Courts given power to ban sex offenders from contacting victims

Harassment orders designed to bring peace of mind, says Flanagan

Harassment orders: sex offenders can be banned from contacting victims for a year. Photograph: Bryan O’Brien

Harassment orders: sex offenders can be banned from contacting victims for a year. Photograph: Bryan O’Brien

 

The largest rape-crisis centre in the State has welcomed a new power allowing courts to prohibit sex offenders from contacting or approaching their victims for up to a year after they are released from prison.

The measure, which is provided for in the Criminal Law (Sexual Offences) Act 2017, came into force on Monday, after Minister for Justice Charlie Flanagan signed a commencement order.

“The introduction of harassment orders is an important step to help protect those who have suffered from sexual offences from being victimised further by their attackers,” the Minister said. “Breach of these orders will be an offence punishable by a fine and/or imprisonment for up to five years. I hope this measure will help bring some peace of mind to victims in the potentially traumatic period around the release of their attacker.”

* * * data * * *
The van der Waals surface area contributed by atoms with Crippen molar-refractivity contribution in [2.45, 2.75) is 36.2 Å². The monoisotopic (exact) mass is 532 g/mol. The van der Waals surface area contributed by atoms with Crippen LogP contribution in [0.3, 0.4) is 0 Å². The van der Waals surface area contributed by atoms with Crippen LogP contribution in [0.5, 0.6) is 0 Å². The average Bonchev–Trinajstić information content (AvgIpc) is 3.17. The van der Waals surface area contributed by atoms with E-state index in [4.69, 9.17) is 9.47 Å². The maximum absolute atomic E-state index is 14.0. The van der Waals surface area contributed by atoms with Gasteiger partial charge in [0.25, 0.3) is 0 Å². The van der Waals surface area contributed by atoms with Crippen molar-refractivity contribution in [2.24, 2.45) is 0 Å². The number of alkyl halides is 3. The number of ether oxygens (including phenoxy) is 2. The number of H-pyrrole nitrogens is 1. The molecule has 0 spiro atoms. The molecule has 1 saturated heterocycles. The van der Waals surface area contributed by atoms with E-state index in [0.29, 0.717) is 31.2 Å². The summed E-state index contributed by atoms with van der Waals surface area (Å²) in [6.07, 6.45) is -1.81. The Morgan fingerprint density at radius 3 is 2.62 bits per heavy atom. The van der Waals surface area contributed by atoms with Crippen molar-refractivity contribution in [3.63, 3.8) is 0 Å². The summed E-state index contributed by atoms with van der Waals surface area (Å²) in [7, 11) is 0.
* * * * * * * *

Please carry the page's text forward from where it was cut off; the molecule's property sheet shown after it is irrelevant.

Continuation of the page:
Dublin Rape Crisis Centre

Dublin Rape Crisis Centre said that the orders, which can be imposed when an offender is sentenced to jail or at any time before the offender’s release, were an important acknowledgment of the need to strengthen protections for victims of sex offenders, “who are at particular risk when the offender is released. Usually they know the offender. Very often the offender is a relative,” the centre’s chief executive, Noeline Blackwell, said.

“Many are extremely apprehensive about what the offender may do after release. It is essential that adequate protections are put in place for their protection and the protection of society.”

The order signed by the Minister also brought into effect an amendment of the Sex Offenders Act 2001 to allow courts to change the conditions under which sex offenders have been released.

Most of the 2017 Act has now come into force. Ms Blackwell said its outstanding provisions must take effect as soon as possible. “These would protect children and other vulnerable witnesses giving evidence in court. Until such time as that part of the Act becomes live, children and other vulnerable witnesses don’t have the level of protection that they need.”